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Adalberto Aguirre has teaching interests are in social inequality, the sociology of education, formal organizations, critical race theory and sociolinguistics. Professor Aguirre's research has focused on workplace issues for women and minority faculty, the relationship between race and death sentencing, the role of the master narrative in the social sciences, and the association between bilingual proficiency and grammatical knowledge.

Vanesa Estrada-Correa. Professor Estrada-Correa's interests are in social stratification, race/ethnicity, migration, demography, urban sociology and public policy. Her current work focuses on aspects of racial stratification related to housing and neighborhoods. Her recent studies include racial inequalities in homeownership trends, racial disparities in real estate and mortgage lending outcomes, and the implications of residential mobility patterns for racial segregation, immigrant assimilation and health outcomes. She is currently studying the impacts of the housing crisis on the Inland Empire, particularly focusing on neighborhood change resulting from foreclosures.

Augustine J. Kposowa, (PhD, Ohio State) is a professor of Sociology at the University of California at Riverside. His line of research adopts a multi-disciplinary approach that encompasses Social Epidemiology, Demography, Criminology, Political Economy, and Racial/ethnic Inequality. In criminology, his research concentrates on homicide, especially risk factors for victimization, the structural sources of US crime rates, police use of force, and racial/ethnic differences in arrest patterns. Within Epidemiology and Demography, Dr. Kposowa studies the link between social factors, population outcomes, and morbidity and mortality, especially suicides, accidents, and infectious diseases. Research in these combined areas has also looked at risk factors for marital dissolution, marital durations, and fertility. In addition to doing basic research, Dr. Kposowa is convinced that sociological findings must, and should influence public policy in order to uplift the human condition especially with regard to reducing social and economic inequality, and improving the overall physical quality of life. In political economy, Dr. Kposowa is currently involved in research that assesses the impact of war trauma on population health in Sierra Leone, along with the covariates of political instability in the post Soviet era. Recent publications have appeared in Social Science & Medicine, Crime Law and Social Change, Journal of Criminology, International Journal of Infectious Diseases, Journal for the Scientific Study of Religion, Journal of Community Psychology, Social Psychiatry & Psychiatric Epidemiology, and Social Science Quarterly.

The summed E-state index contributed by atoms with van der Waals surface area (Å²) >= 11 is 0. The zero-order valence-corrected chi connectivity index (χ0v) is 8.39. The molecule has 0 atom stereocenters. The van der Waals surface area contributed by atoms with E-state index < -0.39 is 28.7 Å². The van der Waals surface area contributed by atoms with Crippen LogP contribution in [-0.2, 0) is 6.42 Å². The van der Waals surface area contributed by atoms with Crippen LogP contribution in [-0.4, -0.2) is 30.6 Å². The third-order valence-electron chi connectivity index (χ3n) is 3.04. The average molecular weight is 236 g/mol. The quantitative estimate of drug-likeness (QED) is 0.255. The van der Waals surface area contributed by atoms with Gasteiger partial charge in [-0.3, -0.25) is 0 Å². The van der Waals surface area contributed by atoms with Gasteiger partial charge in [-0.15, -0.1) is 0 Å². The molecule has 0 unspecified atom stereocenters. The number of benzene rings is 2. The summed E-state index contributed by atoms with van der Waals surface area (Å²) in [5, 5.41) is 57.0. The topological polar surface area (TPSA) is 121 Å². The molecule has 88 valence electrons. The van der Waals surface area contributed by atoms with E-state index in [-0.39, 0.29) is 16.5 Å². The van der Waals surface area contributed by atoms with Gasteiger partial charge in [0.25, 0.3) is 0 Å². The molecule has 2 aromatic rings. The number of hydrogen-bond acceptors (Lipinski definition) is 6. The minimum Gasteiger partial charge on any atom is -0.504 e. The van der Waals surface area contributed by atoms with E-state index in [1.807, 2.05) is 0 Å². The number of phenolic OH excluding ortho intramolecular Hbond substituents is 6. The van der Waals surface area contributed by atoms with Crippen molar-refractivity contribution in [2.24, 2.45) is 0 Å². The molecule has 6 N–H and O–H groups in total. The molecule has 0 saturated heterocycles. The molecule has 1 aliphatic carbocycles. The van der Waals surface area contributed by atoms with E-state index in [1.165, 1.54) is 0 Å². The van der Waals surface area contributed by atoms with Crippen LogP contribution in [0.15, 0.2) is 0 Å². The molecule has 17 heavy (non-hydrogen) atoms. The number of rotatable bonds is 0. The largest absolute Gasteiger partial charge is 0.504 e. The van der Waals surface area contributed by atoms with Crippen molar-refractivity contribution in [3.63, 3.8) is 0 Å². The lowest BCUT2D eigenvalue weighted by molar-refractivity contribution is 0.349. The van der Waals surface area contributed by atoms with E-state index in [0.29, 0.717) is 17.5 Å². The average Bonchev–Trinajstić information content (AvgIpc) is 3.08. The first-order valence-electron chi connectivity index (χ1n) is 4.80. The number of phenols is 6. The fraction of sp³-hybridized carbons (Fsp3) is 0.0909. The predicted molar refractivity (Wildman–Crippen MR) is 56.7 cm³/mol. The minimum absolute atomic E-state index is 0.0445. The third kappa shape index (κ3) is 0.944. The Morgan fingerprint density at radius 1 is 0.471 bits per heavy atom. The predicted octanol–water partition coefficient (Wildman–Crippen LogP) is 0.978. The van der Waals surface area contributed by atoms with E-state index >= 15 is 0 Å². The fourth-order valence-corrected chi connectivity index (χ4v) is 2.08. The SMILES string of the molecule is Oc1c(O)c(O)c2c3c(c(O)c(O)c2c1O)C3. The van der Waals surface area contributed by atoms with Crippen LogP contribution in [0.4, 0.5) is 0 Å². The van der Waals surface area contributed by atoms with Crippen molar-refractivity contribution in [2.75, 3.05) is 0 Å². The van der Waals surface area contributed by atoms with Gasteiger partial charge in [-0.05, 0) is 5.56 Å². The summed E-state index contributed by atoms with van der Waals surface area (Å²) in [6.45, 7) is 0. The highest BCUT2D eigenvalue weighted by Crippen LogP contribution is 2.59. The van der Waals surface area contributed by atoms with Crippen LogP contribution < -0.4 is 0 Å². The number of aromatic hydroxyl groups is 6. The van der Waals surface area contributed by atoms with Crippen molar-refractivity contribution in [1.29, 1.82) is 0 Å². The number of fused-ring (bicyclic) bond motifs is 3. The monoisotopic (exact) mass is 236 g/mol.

Matthew C. Mahutga (PhD, UC Irvine) studies the causes of within and between country inequalities from a macro-comparative perspective. In particular, Professor Mahutga theorizes cross-national variation in inequality and economic growth in terms of both “internal” and “external” factors, as well as the way in which these factors intersect across time and space. Internal factors include institutions, development, race, class and gender. External factors include various kinds of international and transnational social relations that generate new kinds of class formations and relations on a global scale. As a comparativist, Professor Mahutga’s work identifies growth and/or distributional mechanisms that operate among the whole spectrum of developed and developing countries world-wide, as well as those that are unique to post-socialist transition and advanced capitalist countries. His work appears across a range of interdisciplinary outlets including the Review of International Political Economy, Social Forces, Social Networks, Social Problems, and Social Science Research, and has been supported by the National Science Foundation.